Goodbye And Fly High

This will be my final column for Anton Media Group. My first was 15 years ago, in 2007, when I was appointed to serve as executive director for North Shore Child & Family Guidance Center. After 45 years, I will be retiring in July.
Many thanks to publisher Angela Anton for graciously inviting me to share my opinions in this space, roughly 150 times. Although I was first invited to write in my professional role with the Guidance Center, there was never any doubt that what I wrote was in my own voice, representing only my views. No explicit disclaimer was needed. The way I wrote made that clear.

I wrote about mental health issues such as depression, suicide, bullying, stigma and discrimination. A few columns centered around well-known people like musician Bruce Springsteen and former Congress member Patrick Kennedy, who have been transparent about their struggles with mental illness and addiction.
I reviewed books and films in which mental illness and addiction were core themes. Some columns were written to advance my advocacy work and to educate the public. For example, I wrote about lax enforcement of federal and state laws that were enacted to require health insurers to provide access to quality mental health and addiction care, on par with physical care.

As a former scholastic and collegiate athlete, I wrote about the value of athletic participation in youth development, the long-lasting and life-threatening impact of concussions in contact sports and about the devastating impact of the loss of full seasons of athletic competition due to the COVID-19 pandemic.
I platformed the homespun wisdom and common sense of many parents and grandparents as being as important as what can be learned in self-help books or on reality TV shows. In one column that I entitled the Advertising of Everyday Life, I wrote about my mom putting up a sign in my childhood home that read: “None of us in our business or social life can coast along on a reputation of past performances. It’s the good job we do today that counts.” As I stated in that 2008 column, I kept that sign after she died in 1997 and it hangs in my office at the Guidance Center today as a constant reminder to never rest on my laurels.

The situational surround—the context of our daily lives—provided me with many ideas for this column. Some of those themes included school shootings, immigration, Superstorm Sandy, health disparities, the killing of unarmed black men and women by police and, of course, the pandemic. I wrote about 9/11 on more than one anniversary, as a reminder to never forget those who were lost and those who were left behind.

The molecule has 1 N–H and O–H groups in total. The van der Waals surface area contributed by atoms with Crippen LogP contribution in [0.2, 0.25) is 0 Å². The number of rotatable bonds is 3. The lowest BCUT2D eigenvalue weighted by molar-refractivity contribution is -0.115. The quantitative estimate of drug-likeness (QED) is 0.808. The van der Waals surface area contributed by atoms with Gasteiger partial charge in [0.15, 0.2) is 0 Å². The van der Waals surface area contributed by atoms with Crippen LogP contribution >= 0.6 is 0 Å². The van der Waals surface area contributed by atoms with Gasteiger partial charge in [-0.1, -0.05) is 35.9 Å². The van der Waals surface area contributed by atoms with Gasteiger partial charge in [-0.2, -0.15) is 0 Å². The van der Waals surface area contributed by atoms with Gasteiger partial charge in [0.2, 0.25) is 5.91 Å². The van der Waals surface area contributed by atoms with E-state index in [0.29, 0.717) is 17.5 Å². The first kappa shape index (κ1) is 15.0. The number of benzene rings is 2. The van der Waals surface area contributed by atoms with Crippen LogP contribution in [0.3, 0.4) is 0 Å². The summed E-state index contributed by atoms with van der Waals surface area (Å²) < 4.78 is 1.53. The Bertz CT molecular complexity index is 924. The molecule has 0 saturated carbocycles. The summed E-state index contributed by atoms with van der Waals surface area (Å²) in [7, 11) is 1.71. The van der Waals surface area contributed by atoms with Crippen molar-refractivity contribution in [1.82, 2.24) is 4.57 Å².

As the years unfolded, little by little I revealed more details about my personal life. What I had not anticipated when I started was that I would write about being a cancer survivor. After being diagnosed with non-Hodgkin’s lymphoma in 2010, although I was not secretive, I was quiet about it. As time passed and I was treated with radiation, chemotherapy, immunotherapy and a stem cell transplant, I warmed to the idea of writing about what it was like living with a chronic, life-threatening disease. I thought that there had to be other readers who were fellow survivors, caregivers and family members who could relate and maybe gain some strength from my message.

On occasion, over the last 15 years, I received letters, email and phone calls from readers. They were mostly positive. I received a number of supportive messages regarding my struggle with cancer. A few objected to my opinions on controversial issues like structural racism or how the pandemic was being handled. I am grateful to all of my readers. Thank you, one and all.
When I decided to join North Shore Child & Family Guidance Center in 1977, I saw it as a place where I could spread my wings. It was and I did. I could have never worked in a place or written for a publication that would seek to clip my wings. I recommend the same for you and your children. Encourage them to fly.
Goodbye. And, remember to always fly high.

—Andrew Malekoff is a New York State licensed social worker and an Anton columnist.

Andrew Malekoff
Andrew Malekoff is the executive director of North Shore Child & Family Guidance Center, which provides comprehensive mental health services for children from birth through 24 and their families. Visit for more information.

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